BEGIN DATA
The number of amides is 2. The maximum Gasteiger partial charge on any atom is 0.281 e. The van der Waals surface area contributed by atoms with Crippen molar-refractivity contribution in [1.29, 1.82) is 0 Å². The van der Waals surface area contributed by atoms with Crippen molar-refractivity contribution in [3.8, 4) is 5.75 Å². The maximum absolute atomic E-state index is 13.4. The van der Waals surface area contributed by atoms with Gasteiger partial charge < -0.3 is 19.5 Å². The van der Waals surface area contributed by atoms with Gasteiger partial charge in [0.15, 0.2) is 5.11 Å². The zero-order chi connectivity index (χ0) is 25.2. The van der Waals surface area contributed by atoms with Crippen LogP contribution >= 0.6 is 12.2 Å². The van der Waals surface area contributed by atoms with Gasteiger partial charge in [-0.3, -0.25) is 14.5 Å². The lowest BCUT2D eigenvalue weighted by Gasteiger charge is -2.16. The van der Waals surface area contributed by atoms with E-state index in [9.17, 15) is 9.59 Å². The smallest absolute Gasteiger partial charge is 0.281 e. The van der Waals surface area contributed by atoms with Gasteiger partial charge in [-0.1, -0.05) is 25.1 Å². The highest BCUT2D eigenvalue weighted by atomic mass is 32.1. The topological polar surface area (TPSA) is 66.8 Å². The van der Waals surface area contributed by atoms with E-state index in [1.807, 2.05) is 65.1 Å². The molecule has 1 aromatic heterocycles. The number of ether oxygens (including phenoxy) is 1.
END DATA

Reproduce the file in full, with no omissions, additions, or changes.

The number of amides is 2. The maximum Gasteiger partial charge on any atom is 0.281 e. The van der Waals surface area contributed by atoms with Crippen molar-refractivity contribution in [1.29, 1.82) is 0 Å². The van der Waals surface area contributed by atoms with Crippen molar-refractivity contribution in [3.8, 4) is 5.75 Å². The maximum absolute atomic E-state index is 13.4. The van der Waals surface area contributed by atoms with Gasteiger partial charge < -0.3 is 19.5 Å². The van der Waals surface area contributed by atoms with Gasteiger partial charge in [0.15, 0.2) is 5.11 Å². The zero-order chi connectivity index (χ0) is 25.2. The van der Waals surface area contributed by atoms with Crippen LogP contribution >= 0.6 is 12.2 Å². The van der Waals surface area contributed by atoms with Gasteiger partial charge in [-0.3, -0.25) is 14.5 Å². The lowest BCUT2D eigenvalue weighted by Gasteiger charge is -2.16. The van der Waals surface area contributed by atoms with E-state index in [9.17, 15) is 9.59 Å². The smallest absolute Gasteiger partial charge is 0.281 e. The van der Waals surface area contributed by atoms with Gasteiger partial charge in [-0.1, -0.05) is 25.1 Å². The highest BCUT2D eigenvalue weighted by atomic mass is 32.1. The topological polar surface area (TPSA) is 66.8 Å². The van der Waals surface area contributed by atoms with E-state index in [1.807, 2.05) is 65.1 Å². The molecule has 1 aromatic heterocycles. The number of ether oxygens (including phenoxy) is 1.